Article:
In our Unlocking Brand series, our branding experts go behind-the-scenes for a look at exceptional brand-building cases. In our latest installment, “ESG and brand-building,” our Global CMO, Margaret Molloy, spoke with our Executive Director of Strategy and Head of ESG Advisory, Wendy Gerber. 

Together they explored how ESG (Environmental, Social, Governance) and leading with purpose is critical to build brand reputations, drive business growth and build loyalty among customers for both B2C and B2B companies. For the complete conversation, head over to the Siegel+Gale Says podcast on Apple Podcasts or  Spotify. 

Margaret Molloy: Wendy, with regards to ESG, what is the opportunity for brands?

Wendy Gerber: ESG is a transformation catalyst—it is an opportunity to drive long-term value for brands. And making a profit and focusing on ESG are not mutually exclusive goals. Quite the opposite—when aligned, ESG initiatives power innovation and growth. 

Develop clear, transparent and motivating ESG goals that align with your brand strategy and your corporate strategy. ESG initiatives done right will build your brand, drive growth and engage your stakeholders. A brand’s ability to engage customers in sustainability initiatives helps build relationships and differentiate brands. 

Many brands already do purpose work. How does ESG intersect with purpose? 

W.G.: The future for brands is rooted in purpose activated through ESG. But it’s important for brands to understand the difference between rallying behind a cause and standing for a purpose that aligns with their strategy. If brands randomly pick causes—or don’t walk the talk—consumers and the media will see right through that. Companies that lead with purpose, build integrated ESG initiatives around it, and tell their story in an impactful way build loyalty among consumers. 


M.M.: Are consumers willing to pay more for a sustainable brand? 

W.G.: Sustainability is becoming increasingly important in consumers’ purchasing decisions, especially as consumers see themselves as important catalysts for change. Two-thirds (66%) of people surveyed in the U.S. are willing to pay more for sustainable products, up from last year (64%), according to the Business of Sustainability Index.  

Building loyalty and trust among customers is key to marketing efforts. Companies need to be transparent and authentic—and accurate. They need to back up claims with real actions. To build credibility and resonate with customers, it’s important that communications about sustainability clearly and accurately note environmental benefits (for example in emissions reductions and offsets, and sustainable manufacturing). Consumers are becoming savvy to greenwashing.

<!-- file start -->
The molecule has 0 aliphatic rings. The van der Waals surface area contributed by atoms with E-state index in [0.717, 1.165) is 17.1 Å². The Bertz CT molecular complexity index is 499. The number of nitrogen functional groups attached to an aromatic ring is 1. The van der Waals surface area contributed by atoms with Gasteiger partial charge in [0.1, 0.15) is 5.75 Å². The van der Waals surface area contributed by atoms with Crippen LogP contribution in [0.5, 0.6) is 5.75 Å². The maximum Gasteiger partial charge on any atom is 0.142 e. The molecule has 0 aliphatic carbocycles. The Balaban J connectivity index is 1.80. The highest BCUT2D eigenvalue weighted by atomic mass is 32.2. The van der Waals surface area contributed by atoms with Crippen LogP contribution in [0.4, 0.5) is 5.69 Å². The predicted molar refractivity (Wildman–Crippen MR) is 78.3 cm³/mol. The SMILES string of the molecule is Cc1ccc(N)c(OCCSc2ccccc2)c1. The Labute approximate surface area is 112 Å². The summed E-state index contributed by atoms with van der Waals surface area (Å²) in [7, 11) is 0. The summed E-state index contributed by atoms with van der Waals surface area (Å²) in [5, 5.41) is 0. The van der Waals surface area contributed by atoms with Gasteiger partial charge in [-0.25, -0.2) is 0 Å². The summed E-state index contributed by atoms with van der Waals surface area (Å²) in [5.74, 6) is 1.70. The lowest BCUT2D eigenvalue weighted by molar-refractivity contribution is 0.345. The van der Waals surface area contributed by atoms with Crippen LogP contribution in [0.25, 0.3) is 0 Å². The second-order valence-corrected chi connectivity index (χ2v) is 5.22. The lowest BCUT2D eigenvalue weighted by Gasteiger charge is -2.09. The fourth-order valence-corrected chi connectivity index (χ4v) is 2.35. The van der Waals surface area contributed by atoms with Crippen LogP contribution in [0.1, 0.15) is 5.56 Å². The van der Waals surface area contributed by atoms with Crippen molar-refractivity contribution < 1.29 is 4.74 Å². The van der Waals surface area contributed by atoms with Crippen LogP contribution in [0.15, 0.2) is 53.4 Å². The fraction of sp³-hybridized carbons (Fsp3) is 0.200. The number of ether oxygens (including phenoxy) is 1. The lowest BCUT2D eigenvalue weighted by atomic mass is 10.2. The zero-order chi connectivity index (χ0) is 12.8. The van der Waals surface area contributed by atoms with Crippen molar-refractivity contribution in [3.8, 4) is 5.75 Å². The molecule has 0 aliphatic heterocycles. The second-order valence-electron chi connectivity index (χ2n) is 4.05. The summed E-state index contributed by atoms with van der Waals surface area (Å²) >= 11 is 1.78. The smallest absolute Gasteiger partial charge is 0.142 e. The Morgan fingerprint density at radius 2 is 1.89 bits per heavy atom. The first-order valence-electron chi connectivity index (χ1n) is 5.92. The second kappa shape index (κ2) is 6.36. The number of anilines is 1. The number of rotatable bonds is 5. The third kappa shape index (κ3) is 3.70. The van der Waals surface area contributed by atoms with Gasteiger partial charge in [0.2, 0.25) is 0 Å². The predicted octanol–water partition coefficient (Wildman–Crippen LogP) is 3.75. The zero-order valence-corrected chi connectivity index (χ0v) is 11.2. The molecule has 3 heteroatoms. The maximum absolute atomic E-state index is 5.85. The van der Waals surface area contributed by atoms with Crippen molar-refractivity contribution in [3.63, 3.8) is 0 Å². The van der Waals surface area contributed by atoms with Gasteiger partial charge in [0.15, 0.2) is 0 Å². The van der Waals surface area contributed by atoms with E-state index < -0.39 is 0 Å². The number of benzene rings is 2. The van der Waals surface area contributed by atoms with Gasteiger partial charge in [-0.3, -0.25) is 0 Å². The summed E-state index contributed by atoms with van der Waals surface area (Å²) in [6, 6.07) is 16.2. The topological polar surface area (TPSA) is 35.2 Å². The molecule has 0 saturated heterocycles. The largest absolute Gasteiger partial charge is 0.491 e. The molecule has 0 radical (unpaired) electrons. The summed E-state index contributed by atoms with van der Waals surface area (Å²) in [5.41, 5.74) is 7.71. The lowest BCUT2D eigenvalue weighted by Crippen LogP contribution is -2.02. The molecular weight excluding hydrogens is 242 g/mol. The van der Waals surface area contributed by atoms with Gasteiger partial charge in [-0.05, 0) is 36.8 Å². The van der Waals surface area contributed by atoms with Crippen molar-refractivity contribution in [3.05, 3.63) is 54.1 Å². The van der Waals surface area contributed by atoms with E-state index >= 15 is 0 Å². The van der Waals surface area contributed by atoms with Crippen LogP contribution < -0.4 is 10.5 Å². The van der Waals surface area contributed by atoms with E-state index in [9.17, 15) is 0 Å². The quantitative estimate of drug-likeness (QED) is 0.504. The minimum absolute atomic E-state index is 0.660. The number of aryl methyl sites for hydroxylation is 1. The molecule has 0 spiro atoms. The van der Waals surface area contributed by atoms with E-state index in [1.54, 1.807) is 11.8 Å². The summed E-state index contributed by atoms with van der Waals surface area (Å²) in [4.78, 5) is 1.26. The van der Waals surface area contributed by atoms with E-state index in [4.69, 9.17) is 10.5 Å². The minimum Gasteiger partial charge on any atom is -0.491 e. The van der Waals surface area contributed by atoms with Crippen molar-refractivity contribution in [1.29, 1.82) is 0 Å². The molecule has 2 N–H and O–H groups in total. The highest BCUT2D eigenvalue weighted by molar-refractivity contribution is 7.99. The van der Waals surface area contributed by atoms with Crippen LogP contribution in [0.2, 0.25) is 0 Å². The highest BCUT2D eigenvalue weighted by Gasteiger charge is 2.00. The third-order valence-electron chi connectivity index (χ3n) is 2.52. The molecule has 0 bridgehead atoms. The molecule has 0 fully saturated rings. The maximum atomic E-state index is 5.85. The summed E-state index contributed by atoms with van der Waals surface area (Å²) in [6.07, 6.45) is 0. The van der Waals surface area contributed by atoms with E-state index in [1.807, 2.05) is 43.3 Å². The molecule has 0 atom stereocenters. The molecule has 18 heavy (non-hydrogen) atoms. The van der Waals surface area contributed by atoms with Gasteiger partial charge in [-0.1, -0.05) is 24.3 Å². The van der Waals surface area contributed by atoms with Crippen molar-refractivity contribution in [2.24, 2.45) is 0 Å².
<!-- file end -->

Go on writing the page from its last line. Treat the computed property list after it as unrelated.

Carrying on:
M.M.: How can companies decide which areas are most worth pursuing? 

W.G.: The first step is for companies to do a “materiality assessment,” which helps an organization determine which ESG issues matter most to its stakeholders and its business.  

Some industries have specific risks to address—for example the fashion industry accounts for 10% of global carbon emissions—more than international flights and shipping combined! And 92 million tons of textile waste is created annually by the fashion industry. So, building a circular model to repair, recycle and rent clothing is important. Plus, the human rights issues in supply chains. Companies can also target issues they find most important. Morgan Stanley, for instance, is focused on reducing plastic waste, as well as sustainable finance.  

These priorities can come from leadership, or they can come from employees. It shouldn’t just be top down—ideally, employees are engaged as well. This is a terrific way to create connections! 


M.M.: I now want to focus on B2B brands. How can they think about ESG and minimizing their footprint when these initiatives may not be as much in the forefront to consumers who might use their business anyway? 

W.G.: Even if you’re not consumer facing, you need to develop strong ESG practices to minimize your carbon footprint—this is also a way to bring employees along on the journey. Having a sense of purpose or shared mission is critical for companies to retain top talent. Purpose-driven companies have 40% higher levels of employee retention. 


M.M.: Lastly, what do companies starting out need to know? 

W.G.: ESG is a journey and companies are at different stages. Just get started on the journey! Brands need to embrace ESG to be relevant and attract customers, employees, and investors.  

Begin to think about what environmental and social issues are material to your business, what you’re already doing, what your goals are, and then start to build strategies and programs. You can try to do it internally or hire a consultant to help build a roadmap and ESG programs. Don’t try to do too much, too fast. But make sure what you do is authentic and transparent. To optimize ESG, it should be embedded in your DNA and across your business. And tie it into your brand.